Campaigners have welcomed the announcement that Oxford Street will be pedestrianised by 2020.
The plans, announced to the London Assembly by deputy mayor for transport Val Shawcross, will transform the 1.2-mile shopping strip and tourist hub.
During his successful campaign to become mayor of London, Sadiq Khan committed to pedestrianising Oxford Street in an attempt to cut pollution and congestion.
Scientists named the road as the most polluted place in the world in 2014, based on monitors that measured nitrous oxide levels, a toxic pollutant linked with asthma and heart attacks.
Now the mayor has set out his plans to take vehicles off the iconic shopping street, which attracts more than 4 million visitors a week.
The changes will be split into two parts – starting with the western stretch of the road from Oxford Circus – and will coincide with the opening of two Crossrail stations on the road, expected to boost visitor numbers.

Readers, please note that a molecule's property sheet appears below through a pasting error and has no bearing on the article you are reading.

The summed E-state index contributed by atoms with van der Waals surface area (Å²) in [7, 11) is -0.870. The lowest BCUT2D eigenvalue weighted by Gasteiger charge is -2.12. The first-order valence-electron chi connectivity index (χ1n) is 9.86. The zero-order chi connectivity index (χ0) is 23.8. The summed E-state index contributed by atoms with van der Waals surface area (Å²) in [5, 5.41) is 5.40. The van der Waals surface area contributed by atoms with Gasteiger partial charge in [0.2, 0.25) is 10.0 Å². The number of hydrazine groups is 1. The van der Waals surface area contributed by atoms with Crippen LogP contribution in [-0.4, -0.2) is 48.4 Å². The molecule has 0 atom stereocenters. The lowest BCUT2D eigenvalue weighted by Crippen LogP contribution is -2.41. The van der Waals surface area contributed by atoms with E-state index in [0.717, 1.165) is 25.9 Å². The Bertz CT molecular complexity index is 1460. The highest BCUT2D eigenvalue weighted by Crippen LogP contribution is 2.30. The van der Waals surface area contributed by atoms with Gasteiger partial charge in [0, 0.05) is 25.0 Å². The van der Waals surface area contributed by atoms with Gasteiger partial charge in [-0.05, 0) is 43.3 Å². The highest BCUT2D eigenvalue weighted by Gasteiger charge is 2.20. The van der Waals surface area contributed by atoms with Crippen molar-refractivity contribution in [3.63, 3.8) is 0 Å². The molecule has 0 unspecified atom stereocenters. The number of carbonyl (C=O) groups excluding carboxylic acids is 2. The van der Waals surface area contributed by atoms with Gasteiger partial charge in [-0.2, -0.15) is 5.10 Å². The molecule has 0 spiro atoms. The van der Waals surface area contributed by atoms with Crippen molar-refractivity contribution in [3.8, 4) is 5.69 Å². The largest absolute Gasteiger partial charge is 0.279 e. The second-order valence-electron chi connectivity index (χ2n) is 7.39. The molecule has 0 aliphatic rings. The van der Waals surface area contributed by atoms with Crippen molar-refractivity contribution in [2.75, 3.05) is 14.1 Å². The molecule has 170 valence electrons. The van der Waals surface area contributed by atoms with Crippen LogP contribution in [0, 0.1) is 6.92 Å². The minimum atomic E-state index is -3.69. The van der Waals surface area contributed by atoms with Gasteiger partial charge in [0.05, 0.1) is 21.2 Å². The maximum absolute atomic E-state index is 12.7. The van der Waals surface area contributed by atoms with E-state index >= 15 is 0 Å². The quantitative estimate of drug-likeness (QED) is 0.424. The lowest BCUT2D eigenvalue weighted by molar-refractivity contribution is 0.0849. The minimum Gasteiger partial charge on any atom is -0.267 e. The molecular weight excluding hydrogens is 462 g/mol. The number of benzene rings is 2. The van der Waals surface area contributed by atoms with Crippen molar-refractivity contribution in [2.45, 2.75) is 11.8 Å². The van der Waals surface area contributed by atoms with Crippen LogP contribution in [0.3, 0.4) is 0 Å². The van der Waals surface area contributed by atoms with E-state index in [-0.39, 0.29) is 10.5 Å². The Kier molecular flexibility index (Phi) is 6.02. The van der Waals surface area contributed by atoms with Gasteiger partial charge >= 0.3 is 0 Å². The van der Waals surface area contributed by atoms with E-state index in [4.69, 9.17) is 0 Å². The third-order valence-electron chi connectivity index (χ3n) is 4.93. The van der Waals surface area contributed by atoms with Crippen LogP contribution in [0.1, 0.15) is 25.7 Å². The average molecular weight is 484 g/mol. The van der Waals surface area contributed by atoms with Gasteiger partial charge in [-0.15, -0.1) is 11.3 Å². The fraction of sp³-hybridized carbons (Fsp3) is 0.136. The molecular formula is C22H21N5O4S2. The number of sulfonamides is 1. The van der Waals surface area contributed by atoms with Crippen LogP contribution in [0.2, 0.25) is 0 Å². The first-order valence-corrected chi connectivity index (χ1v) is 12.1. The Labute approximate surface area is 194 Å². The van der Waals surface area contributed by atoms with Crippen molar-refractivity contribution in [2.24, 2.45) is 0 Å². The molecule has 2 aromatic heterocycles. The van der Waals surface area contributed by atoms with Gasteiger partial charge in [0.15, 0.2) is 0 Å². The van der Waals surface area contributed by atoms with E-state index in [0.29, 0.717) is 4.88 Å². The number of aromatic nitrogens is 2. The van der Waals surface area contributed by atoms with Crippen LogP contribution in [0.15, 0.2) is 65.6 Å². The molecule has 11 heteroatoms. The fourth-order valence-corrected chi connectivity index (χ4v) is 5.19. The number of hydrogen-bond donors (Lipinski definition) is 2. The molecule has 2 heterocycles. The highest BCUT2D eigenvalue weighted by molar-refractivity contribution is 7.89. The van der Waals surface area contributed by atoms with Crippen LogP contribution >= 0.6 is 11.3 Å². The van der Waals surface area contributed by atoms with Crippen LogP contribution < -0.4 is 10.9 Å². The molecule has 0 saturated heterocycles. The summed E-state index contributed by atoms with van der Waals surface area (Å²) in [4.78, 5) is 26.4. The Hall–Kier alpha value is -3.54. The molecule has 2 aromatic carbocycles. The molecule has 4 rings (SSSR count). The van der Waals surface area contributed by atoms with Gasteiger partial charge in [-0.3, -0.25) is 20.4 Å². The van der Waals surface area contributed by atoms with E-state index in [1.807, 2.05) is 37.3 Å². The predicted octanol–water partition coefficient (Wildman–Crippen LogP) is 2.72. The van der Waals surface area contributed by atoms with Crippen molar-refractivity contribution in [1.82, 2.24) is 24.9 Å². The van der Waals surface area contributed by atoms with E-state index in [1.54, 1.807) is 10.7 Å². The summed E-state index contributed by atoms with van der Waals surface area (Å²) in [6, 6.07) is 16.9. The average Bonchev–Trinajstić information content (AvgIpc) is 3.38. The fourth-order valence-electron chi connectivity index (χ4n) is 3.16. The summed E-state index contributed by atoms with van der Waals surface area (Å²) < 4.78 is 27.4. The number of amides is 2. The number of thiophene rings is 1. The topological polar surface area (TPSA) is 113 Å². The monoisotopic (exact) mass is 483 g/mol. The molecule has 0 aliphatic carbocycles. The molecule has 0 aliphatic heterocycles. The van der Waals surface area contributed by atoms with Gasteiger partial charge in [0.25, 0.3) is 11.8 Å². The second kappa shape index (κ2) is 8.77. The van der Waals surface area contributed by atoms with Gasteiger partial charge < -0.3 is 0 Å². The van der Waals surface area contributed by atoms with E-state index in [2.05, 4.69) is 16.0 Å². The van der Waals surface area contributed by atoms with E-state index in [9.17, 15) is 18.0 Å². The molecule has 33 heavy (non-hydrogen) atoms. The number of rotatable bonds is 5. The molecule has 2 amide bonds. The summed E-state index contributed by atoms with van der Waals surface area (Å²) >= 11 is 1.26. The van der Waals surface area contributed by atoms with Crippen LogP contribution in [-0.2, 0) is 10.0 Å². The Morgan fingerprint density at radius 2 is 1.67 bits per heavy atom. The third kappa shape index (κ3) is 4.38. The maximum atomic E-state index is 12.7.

Living Streets, a charity that promotes walking, celebrated the “fantastic news”.
Joe Irvin, CEO of the charity, said: “We’ve long been campaigning for Oxford Street to be vehicle-free.
“Pollution and traffic are posing a threat to the public and undermining Oxford Street’s reputation as one of the world’s most iconic streets.”
“We urge him to move quickly. Early initiatives to have vehicle free days, reduce buses and taxis and limit speeds can begin almost immediately.
“This will ensure the Mayor can deliver on his ambition ‘to turn one of the world’s most polluted streets into one of the world’s finest public spaces.’
“We want Oxford Street to remain the thriving showcase shopping street of London and the UK.”